Pulmonary Oedema: Pathophysiology, Clinical features, Preventive Measures & amp;Medical management


Pulmonary oedema is the abnormal accumulation of fluid in the interstitial spaces of the lungs that diffuses into the alveoli. The collection of fluid in the numerous air sacs in the lungs makes difficulty in breathing. Usually, the cardiac problems cause pulmonary oedema. However, other noncardiac reasons may be associated with accumulation of fluid such as pneumonia, renal failure, trauma to the chest, exposure to specific toxins and medications. Acute pulmonary oedema develops suddenly and is a medical emergency seeking immediate care.

Pathophysiology of Pulmonary Oedema

It is an acute event that results from left ventricular failure. It can occur suddenly (acutely) along with MI (myocardial infarction) or it can occur as an exacerbation of chronic heart failure. The left ventricle cannot handle the overload volume, blood volume, and pressure build-up in the left atrium. The rapid increase in atrial pressure results in an acute increase in pulmonary venous pressure, which produces an elevation in hydrostatic pressure that forces fluid out of the pulmonary capillaries into the interstitial spaces and alveoli. The fluid within the alveoli mixes with air, producing the classic symptoms of pulmonary oedema which is blood-tinged sputum. The fluid within the alveoli creates a diffusion block that severely impairs gas exchange, resulting in hypoxemia which is often severe condition. The onset may be preceded by premonitory symptoms of pulmonary congestion, but the condition also may develop quickly with a ventricle that has a little reserve to meet increased oxygen needs.


Clinical features of Pulmonary Oedema

  • Due to the decreased cerebral oxygenation, the patient becomes restless and anxious. Along with the sudden breathlessness and sense of suffocation the patient’s hands become cold and moist. The signs of cyanosis are seen as the fingernail beds become bluish and skin turns ashen. The pulse is weak, feeble, and rapid with distended veins of the neck. Coughing may occur producing quantities of foamy sputum. As pulmonary oedema progresses the patient becomes confused and stupor. The oxygen saturation is significantly decreased. and is nearly suffocated by the blood-tinged, frothy fluid filling the alveoli, is literally drowning in secretions. It is emergency situation demands emergent action.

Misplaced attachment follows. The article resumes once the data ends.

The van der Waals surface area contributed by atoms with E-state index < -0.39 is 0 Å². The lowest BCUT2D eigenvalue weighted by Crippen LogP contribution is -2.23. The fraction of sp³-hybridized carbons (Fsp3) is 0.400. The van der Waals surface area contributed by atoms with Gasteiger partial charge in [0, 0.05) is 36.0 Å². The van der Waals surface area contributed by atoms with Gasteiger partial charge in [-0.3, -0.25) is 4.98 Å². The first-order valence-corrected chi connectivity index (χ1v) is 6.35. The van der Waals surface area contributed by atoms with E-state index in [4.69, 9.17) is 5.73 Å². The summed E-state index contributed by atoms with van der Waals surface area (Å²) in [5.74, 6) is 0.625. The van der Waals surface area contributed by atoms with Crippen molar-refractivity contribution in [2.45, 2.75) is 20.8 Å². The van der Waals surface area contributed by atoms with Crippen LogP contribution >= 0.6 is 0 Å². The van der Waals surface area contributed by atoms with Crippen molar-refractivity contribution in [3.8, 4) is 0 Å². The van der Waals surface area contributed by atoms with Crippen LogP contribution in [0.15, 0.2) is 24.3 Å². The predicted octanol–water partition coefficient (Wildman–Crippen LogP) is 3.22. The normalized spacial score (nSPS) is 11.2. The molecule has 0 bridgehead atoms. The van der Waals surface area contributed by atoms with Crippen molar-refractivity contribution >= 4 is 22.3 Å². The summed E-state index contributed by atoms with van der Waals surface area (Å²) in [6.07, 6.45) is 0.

Diagnostic findings of Pulmonary Oedema

  • The diagnosis is made by evaluating the clinical manifestation resulting from pulmonary congestion.
  • A chest X-ray is obtained to confirm the extent of a pulmonary vessel and tissue engorgement.
  • signs of left-sided heart failure (crackles on auscultation of the lung).
  • ABG (arterial blood gas) analysis demonstrates worsening hypoxemia.
  • Laboratory test including biochemistry, haematology, renal function test.
  • EEG and Echo

Preventive measures of Pulmonary Oedema

  • If recognised early, pulmonary oedema is easier to prevent than to treat. A patient in the hospital is assessed by a nurse and health care provider for the degree of dyspnoea, auscultation for the lung fields and heart sounds, and assess the degree of peripheral oedema, and decreased activity tolerance may be indicators of developing pulmonary oedema.

Medical management of Pulmonary Oedema

Pulmonary oedema is managed through different therapeutic measures.

Oxygen therapy

  • Oxygen is administered in a concentration adequate to relieve hypoxemia and dyspnoea through a face mask or nasal cannula. If respiratory failure is severe and prolonged, continuous positive airway pressure may be given. Sometimes endotracheal intubation and mechanical ventilation support are also needed.

Intravenous fluid infusion

  • A vasodilator such as IV nitroglycerin or nitroprusside may enhance symptom relief in pulmonary oedema. A continuous infusion of nesiritide may also be prescribed for the patient with acutely decompensated heart failure.

Administration of morphine

  • Morphine is administered intravenously in small doses to reduce peripheral resistance and venous return so that blood can be redistributed from the pulmonary circulation to other parts of the body. This decreases pressure in the pulmonary capillaries and diffusion of fluid into the lung tissue. Besides that morphine also reduces anxiety.


  • Diuretics help to increase the flow of urine which promotes the excretion of sodium and water by the kidneys. For instance, furosemide is administered by IV push or as a continuous infusion to produce a rapid diuretic effect. It can also cause vasodilation and pooling of the blood in peripheral blood vessels,  which reduces the amount of blood returned to the heart.

Supportive measures

  • proper positioning of the patient can help reduce venous return to the heart. The patient is positioned in an upright position with legs dangling over the side of the bed as a preference. This has an immediate effect of decrease venous return, decreasing the right ventricular stroke volume and decrease lung congestion.
  • Providing psychological support to the patient by reassuring the patient, providing care, providing accurate information regarding medications, dietary requirements, and maintaining hygiene.
  • The patient receiving continuous Iv infusions of vasoactive medications requires ECG monitoring and regular monitoring of vital signs.
  • Close observation of the side effects from the administration of morphine. Signs of hypotension due to an infusion of diuretics.
  • The patient receiving morphine is observed for respiratory depression, hypotension and vomiting; a morphine antagonist such as naloxone hydrochloride is kept available and given to the patient who exhibits serious respiratory depression.

Leave a Reply

Your email address will not be published. Required fields are marked *

This site uses Akismet to reduce spam. Learn how your comment data is processed.